SLOVAKIA has finally filled a top central bank post whose 15-month vacancy worried both the National Bank of Slovakia (NBS) and market watchers.
Slovak President Ivan Gašparovič appointed Viliam Ostrožlík as the National Bank of Slovakia's vice-governor on July 11.
The president, who last March refused to appoint the candidate submitted by the government of Mikuláš Dzurinda, said that Slovakia's hopes of acceding to the eurozone make the post extraordinarily important.
Ostrožlík served on the NBS Bank Board, a supreme executive body of the bank, for four months prior to his appointment. He previously served as chairman of the board of directors and director general of Privatbanka, and also worked for Všeobecná Úverová Banka (VÚB).
"The appointment of the new vice-governor will bring no change to the central bank's monetary policies," Silvia Čechovičová, an analyst with the ČSOB bank, told The Slovak Spectator. "Mr Ostrožlík has been a member of the NBS board since March and he has already had an impact on the monetary policies."
Since the vice-governor post had been vacant for a longer time, some of the duties had to be performed by another bank board member, Peter Ševčovic, Čechovičová added.
Ostrožlík said he is aware that he is becoming the vice-governor at a crucial time, so his priority will be to assist in the preparations for joining the eurozone. Gaining the euro would bring greater economic growth and higher quality of life to Slovaks, he told the SITA newswire.
Ostrožlík's predecessor was Elena Kohútiková, whose term ended on March 27, 2006. The Dzurinda cabinet nominated then-deputy finance minister Vladimír Tvaroška, 34, to the post and parliament approved his nomination that March.
In a surprise move, Gašparovič vetoed Tvaroška. The president argued that Tvaroška did not meet the requirement of having five years of management experience in the monetary field.
What made Gašparovič's veto notable is that it was the first time the president rejected an appointment that was approved by both the cabinet and parliament.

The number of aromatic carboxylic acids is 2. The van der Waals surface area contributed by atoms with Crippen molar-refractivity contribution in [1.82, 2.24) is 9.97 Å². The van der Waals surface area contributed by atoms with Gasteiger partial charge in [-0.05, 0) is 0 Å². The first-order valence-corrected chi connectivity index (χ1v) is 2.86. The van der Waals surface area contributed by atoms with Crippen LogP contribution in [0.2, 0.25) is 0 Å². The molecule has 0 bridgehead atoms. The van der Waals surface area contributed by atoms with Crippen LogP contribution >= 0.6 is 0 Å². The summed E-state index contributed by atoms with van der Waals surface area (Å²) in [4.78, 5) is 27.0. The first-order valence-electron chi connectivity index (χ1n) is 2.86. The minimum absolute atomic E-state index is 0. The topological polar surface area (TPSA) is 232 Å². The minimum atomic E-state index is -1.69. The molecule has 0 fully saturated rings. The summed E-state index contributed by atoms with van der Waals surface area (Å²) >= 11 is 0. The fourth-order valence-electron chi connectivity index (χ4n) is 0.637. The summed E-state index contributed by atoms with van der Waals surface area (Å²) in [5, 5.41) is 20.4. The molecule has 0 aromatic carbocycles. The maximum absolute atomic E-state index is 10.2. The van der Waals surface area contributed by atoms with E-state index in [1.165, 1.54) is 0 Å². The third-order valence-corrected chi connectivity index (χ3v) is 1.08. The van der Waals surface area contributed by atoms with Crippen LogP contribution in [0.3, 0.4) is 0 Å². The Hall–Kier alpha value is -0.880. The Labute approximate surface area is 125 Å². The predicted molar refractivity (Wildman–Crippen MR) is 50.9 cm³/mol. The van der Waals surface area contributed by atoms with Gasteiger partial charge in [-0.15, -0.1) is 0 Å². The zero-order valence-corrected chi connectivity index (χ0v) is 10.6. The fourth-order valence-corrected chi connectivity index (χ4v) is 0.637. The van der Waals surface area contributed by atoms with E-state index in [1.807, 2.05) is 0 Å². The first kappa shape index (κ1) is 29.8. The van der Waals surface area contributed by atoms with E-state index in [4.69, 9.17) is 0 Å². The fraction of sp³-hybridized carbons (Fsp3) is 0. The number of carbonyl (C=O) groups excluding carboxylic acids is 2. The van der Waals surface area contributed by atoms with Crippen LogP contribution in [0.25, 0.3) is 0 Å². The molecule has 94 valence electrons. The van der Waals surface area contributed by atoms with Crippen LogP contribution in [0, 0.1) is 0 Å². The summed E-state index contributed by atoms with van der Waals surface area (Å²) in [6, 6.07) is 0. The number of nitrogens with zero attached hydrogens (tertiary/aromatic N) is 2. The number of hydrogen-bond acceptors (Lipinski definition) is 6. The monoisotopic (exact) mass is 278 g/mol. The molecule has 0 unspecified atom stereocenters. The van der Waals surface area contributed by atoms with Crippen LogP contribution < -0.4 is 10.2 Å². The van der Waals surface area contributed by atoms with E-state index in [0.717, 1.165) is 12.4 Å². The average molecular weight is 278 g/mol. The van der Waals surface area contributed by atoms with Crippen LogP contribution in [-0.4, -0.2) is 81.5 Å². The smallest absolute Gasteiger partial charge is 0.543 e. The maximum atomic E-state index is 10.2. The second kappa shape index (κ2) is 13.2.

Former finance minister Ivan Mikloš criticised the president for the move and said that Gašparovič was obliged to appoint Tvaroška.
The then-opposition Smer party was also unhappy with Tvaroška's appointment and refused to support him in parliament.
At the end of last year, NBS Governor Ivan Šramko was getting nervous about having the vice-governor post vacant for so long.
"The delay is very negative," he told the Sme daily. "It's taking too long."
Last month, a leaked memo from the European Central Bank stated that the country might have difficulties in sustaining the lower inflation rate necessary for euro adoption because it is currently supported by a combination of lower energy prices, strong currency and government pressure on energy companies' profit margins, according to the Reuters newswire.
The chief economist of ING Bank, Ján Tóth, suggested that the ECB's letter might imply that the professional dialogue between the central bank and European institutions is not strong enough.
"It might be because there is no vice-governor for euro adoption, or maybe the lack of professional capacity," Tóth told Sme.
"This is connecting two unrelated issues," the National Bank of Slovakia told The Slovak Spectator. "It is impossible to assess the quality of the dialogue from the fact that the bank has not yet filled the post of vice-governor. The national bank also has other members of the bank board and a number of experts who have been communicating with European institutions."
Juraj Kotian, chief economist of the Slovenská Sporiteľňa bank, also told The Slovak Spectator that as far as he knows, the central bank is well represented in dialogues with European institutions.
"In any case, having a vice-governor responsible for euro adoption is a valid advantage," he said.
With files from Jana Liptáková
16. Jul 2007 at 0:00 | Beata Balogová